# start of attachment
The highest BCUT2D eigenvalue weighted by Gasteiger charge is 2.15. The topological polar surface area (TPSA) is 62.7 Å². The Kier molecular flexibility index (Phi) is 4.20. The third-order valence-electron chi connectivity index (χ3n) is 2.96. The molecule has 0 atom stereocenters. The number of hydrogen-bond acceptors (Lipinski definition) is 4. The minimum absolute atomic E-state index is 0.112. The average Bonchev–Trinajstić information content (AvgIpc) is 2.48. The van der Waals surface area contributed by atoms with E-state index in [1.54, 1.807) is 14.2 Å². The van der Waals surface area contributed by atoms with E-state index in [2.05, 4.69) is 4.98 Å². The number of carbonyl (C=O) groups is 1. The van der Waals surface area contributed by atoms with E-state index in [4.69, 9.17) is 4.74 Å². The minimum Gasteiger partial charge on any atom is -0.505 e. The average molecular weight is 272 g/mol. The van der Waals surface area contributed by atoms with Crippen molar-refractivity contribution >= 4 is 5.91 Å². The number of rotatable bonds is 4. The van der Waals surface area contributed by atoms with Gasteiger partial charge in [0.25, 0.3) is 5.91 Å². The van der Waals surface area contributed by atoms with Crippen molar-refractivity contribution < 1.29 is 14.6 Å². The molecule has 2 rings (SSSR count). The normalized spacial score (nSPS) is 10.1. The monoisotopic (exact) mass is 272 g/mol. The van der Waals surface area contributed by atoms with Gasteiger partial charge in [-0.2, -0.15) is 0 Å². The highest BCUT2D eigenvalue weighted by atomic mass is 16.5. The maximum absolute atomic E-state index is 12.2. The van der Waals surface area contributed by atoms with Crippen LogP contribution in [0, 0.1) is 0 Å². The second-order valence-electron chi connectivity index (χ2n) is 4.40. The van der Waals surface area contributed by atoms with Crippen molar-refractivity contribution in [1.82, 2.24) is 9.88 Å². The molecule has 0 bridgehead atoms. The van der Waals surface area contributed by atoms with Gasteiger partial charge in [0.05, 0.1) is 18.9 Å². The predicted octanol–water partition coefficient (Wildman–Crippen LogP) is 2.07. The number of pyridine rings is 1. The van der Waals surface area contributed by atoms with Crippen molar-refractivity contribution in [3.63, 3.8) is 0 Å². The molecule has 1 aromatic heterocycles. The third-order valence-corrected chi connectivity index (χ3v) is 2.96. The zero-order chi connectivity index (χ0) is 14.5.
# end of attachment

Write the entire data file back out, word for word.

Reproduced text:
The highest BCUT2D eigenvalue weighted by Gasteiger charge is 2.15. The topological polar surface area (TPSA) is 62.7 Å². The Kier molecular flexibility index (Phi) is 4.20. The third-order valence-electron chi connectivity index (χ3n) is 2.96. The molecule has 0 atom stereocenters. The number of hydrogen-bond acceptors (Lipinski definition) is 4. The minimum absolute atomic E-state index is 0.112. The average Bonchev–Trinajstić information content (AvgIpc) is 2.48. The van der Waals surface area contributed by atoms with E-state index in [1.54, 1.807) is 14.2 Å². The van der Waals surface area contributed by atoms with E-state index in [2.05, 4.69) is 4.98 Å². The number of carbonyl (C=O) groups is 1. The van der Waals surface area contributed by atoms with E-state index in [4.69, 9.17) is 4.74 Å². The minimum Gasteiger partial charge on any atom is -0.505 e. The average molecular weight is 272 g/mol. The van der Waals surface area contributed by atoms with Crippen molar-refractivity contribution >= 4 is 5.91 Å². The number of rotatable bonds is 4. The van der Waals surface area contributed by atoms with Gasteiger partial charge in [0.25, 0.3) is 5.91 Å². The van der Waals surface area contributed by atoms with Crippen molar-refractivity contribution < 1.29 is 14.6 Å². The molecule has 2 rings (SSSR count). The normalized spacial score (nSPS) is 10.1. The monoisotopic (exact) mass is 272 g/mol. The van der Waals surface area contributed by atoms with Gasteiger partial charge in [-0.2, -0.15) is 0 Å². The highest BCUT2D eigenvalue weighted by atomic mass is 16.5. The maximum absolute atomic E-state index is 12.2. The van der Waals surface area contributed by atoms with Crippen LogP contribution in [0, 0.1) is 0 Å². The second-order valence-electron chi connectivity index (χ2n) is 4.40. The van der Waals surface area contributed by atoms with Crippen molar-refractivity contribution in [1.82, 2.24) is 9.88 Å². The molecule has 0 bridgehead atoms. The van der Waals surface area contributed by atoms with Gasteiger partial charge in [0.05, 0.1) is 18.9 Å². The predicted octanol–water partition coefficient (Wildman–Crippen LogP) is 2.07. The number of pyridine rings is 1. The van der Waals surface area contributed by atoms with Crippen molar-refractivity contribution in [3.63, 3.8) is 0 Å². The molecule has 1 aromatic heterocycles. The third-order valence-corrected chi connectivity index (χ3v) is 2.96. The zero-order chi connectivity index (χ0) is 14.5.